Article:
I went through my results. Startups can go public, but that is a speculative investment, so that leaves investing, travelling, eating out, books, sports and software.
However, the financial industry was perhaps very interesting - The point "Investing" fits well here. Then I thought of Microsoft. Now that was really a company I felt something for. I actually liked this company a lot because it changed the world in so many ways, from the development of computer programs (I am a total Excel nerd) and cloud computing, to a normal standard program for every PC called Windows, to the deliberately capitalistic attitude towards business.
From certain companies like Microsoft, I could infer the industry: software industry/IT. Or from the books to the publishing industry. With sport, it was more difficult. There is no industry called sport. There are many listed companies involved in the subcategories of sport, i.e. corresponding accessories such as clothing and fan merchandise, but I was thinking of sports clubs or media companies that cover sporting events.
I can promise you that when they go to a basketball game, half of them wear Nike clothes and the other half wear Adidas clothes. Both are expensive but durable, and I wear these clothes more often than most of my others, so the cost per use is low.
Finding industries that are not obvious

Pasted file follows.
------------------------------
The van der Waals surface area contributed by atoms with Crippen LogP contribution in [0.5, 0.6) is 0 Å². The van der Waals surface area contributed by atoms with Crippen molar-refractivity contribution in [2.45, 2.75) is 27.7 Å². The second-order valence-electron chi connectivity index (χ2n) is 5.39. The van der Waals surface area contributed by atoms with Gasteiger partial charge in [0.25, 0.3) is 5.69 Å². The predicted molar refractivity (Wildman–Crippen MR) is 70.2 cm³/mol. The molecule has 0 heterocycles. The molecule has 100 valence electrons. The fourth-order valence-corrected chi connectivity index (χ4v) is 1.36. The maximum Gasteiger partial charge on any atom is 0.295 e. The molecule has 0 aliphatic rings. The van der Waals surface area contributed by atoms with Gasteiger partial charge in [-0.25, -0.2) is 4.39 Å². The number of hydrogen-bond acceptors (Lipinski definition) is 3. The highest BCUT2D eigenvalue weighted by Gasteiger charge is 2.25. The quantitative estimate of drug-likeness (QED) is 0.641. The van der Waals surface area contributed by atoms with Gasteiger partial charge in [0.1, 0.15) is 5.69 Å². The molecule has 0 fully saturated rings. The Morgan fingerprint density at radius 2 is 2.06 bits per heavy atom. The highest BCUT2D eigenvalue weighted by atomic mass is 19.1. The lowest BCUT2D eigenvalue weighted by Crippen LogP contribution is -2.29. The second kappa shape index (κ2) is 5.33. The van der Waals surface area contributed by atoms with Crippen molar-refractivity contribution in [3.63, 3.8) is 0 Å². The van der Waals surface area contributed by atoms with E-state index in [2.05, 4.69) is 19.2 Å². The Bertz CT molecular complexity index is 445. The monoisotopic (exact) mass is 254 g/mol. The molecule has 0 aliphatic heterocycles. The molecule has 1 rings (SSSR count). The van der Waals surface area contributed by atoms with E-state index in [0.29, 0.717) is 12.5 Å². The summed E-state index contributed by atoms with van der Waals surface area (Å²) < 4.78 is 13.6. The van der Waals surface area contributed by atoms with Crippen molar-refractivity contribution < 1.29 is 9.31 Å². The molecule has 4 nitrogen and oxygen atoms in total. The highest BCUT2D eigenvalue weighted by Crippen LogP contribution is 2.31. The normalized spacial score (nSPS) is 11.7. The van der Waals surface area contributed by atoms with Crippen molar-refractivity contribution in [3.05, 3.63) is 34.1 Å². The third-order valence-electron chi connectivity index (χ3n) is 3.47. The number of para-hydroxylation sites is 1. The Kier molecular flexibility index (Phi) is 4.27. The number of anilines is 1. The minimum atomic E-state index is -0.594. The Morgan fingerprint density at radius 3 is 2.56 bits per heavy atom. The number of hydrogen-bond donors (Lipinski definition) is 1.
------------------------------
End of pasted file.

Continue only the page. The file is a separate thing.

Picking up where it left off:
So the question is, how can you find industries that you like if the industry is not obvious?
Yahoo Finance and WallStreetZen are free websites where you can find out the individual industries (also called sectors on Yahoo Finance) and sectors to which the companies are assigned.
In the sports category, for example, there is another company called Under Armour. We know that Nike and Adidas have their main focus on and produce sports shoes. How could you find out what Under Armour makes.
Take a look at the annual report! (Preface: they make special underwear for athletes. But started with the US military as a partner).
For Asian and European companies, you can download the annual reports from the respective company websites under Investor Relations.
In the USA, you can download the annual report in a different form from the SEC, namely as a 10-K form.
During my career as an investor, I have read many annual reports, but have never had to write one myself. These are notoriously boring. Yet they are like tabloids. Once you have read a few, you learn where to find the really interesting information and then you can just skim the rest.
Listed companies also have quarterly reports, called 10-Qs, which are discussed with analysts on a quarterly basis. These conversations are recorded and transcribed. As with the European and Asian companies, these can all be found on the website of the respective companies under the heading Investor Relations, or if the company does not have a website, on the website of the SEC.
Your homework from Phil Town
Homework: Starting your research is very difficult. It takes a few tries and quite a while to find good companies. Do the exercise with the three circles so you know where to focus your investment research and then just start. Pick a newspaper like Wall Street Journal and read it regularly.
Note - Phil Town
Phil Town is not a typical investor. He used to be part of the elite Green Berets unit and earned his living as a river guide after leaving the army. His life changed abruptly - in the middle of the Grand Canyon's worst rapids. There, his skills saved the life of a group he was guiding. One of his clients subsequently took on the ex-elite soldier. He introduced him to the basics of value investing and explained to him how to invest successfully according to simple principles.